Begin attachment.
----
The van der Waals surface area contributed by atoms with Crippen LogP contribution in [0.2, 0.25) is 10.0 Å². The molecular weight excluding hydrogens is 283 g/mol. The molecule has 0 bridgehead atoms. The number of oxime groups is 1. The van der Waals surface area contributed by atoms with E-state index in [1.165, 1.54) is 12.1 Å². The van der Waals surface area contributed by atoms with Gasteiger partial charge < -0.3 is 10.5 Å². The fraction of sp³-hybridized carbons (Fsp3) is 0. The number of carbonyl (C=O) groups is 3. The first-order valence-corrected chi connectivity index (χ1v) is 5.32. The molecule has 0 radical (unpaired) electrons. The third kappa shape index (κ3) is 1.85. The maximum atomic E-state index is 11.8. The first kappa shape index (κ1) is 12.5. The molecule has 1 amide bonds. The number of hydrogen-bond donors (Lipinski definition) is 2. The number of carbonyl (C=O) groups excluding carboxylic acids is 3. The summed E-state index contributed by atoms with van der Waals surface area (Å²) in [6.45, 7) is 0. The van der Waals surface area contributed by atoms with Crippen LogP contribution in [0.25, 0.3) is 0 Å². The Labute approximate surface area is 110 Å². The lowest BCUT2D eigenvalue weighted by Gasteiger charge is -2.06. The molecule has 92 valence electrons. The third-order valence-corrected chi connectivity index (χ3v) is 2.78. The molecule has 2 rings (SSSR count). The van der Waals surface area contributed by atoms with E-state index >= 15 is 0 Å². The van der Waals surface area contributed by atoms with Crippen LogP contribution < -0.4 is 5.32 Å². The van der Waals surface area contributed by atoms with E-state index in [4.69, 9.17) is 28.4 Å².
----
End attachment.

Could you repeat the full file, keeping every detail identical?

The van der Waals surface area contributed by atoms with Crippen LogP contribution in [0.2, 0.25) is 10.0 Å². The molecular weight excluding hydrogens is 283 g/mol. The molecule has 0 bridgehead atoms. The number of oxime groups is 1. The van der Waals surface area contributed by atoms with E-state index in [1.165, 1.54) is 12.1 Å². The van der Waals surface area contributed by atoms with Gasteiger partial charge < -0.3 is 10.5 Å². The fraction of sp³-hybridized carbons (Fsp3) is 0. The number of carbonyl (C=O) groups is 3. The first-order valence-corrected chi connectivity index (χ1v) is 5.32. The molecule has 0 radical (unpaired) electrons. The third kappa shape index (κ3) is 1.85. The maximum atomic E-state index is 11.8. The first kappa shape index (κ1) is 12.5. The molecule has 1 amide bonds. The number of hydrogen-bond donors (Lipinski definition) is 2. The number of carbonyl (C=O) groups excluding carboxylic acids is 3. The summed E-state index contributed by atoms with van der Waals surface area (Å²) in [6.45, 7) is 0. The van der Waals surface area contributed by atoms with Crippen LogP contribution in [0.25, 0.3) is 0 Å². The Labute approximate surface area is 110 Å². The lowest BCUT2D eigenvalue weighted by Gasteiger charge is -2.06. The molecule has 92 valence electrons. The third-order valence-corrected chi connectivity index (χ3v) is 2.78. The molecule has 2 rings (SSSR count). The van der Waals surface area contributed by atoms with E-state index >= 15 is 0 Å². The van der Waals surface area contributed by atoms with Crippen LogP contribution < -0.4 is 5.32 Å². The van der Waals surface area contributed by atoms with E-state index in [4.69, 9.17) is 28.4 Å².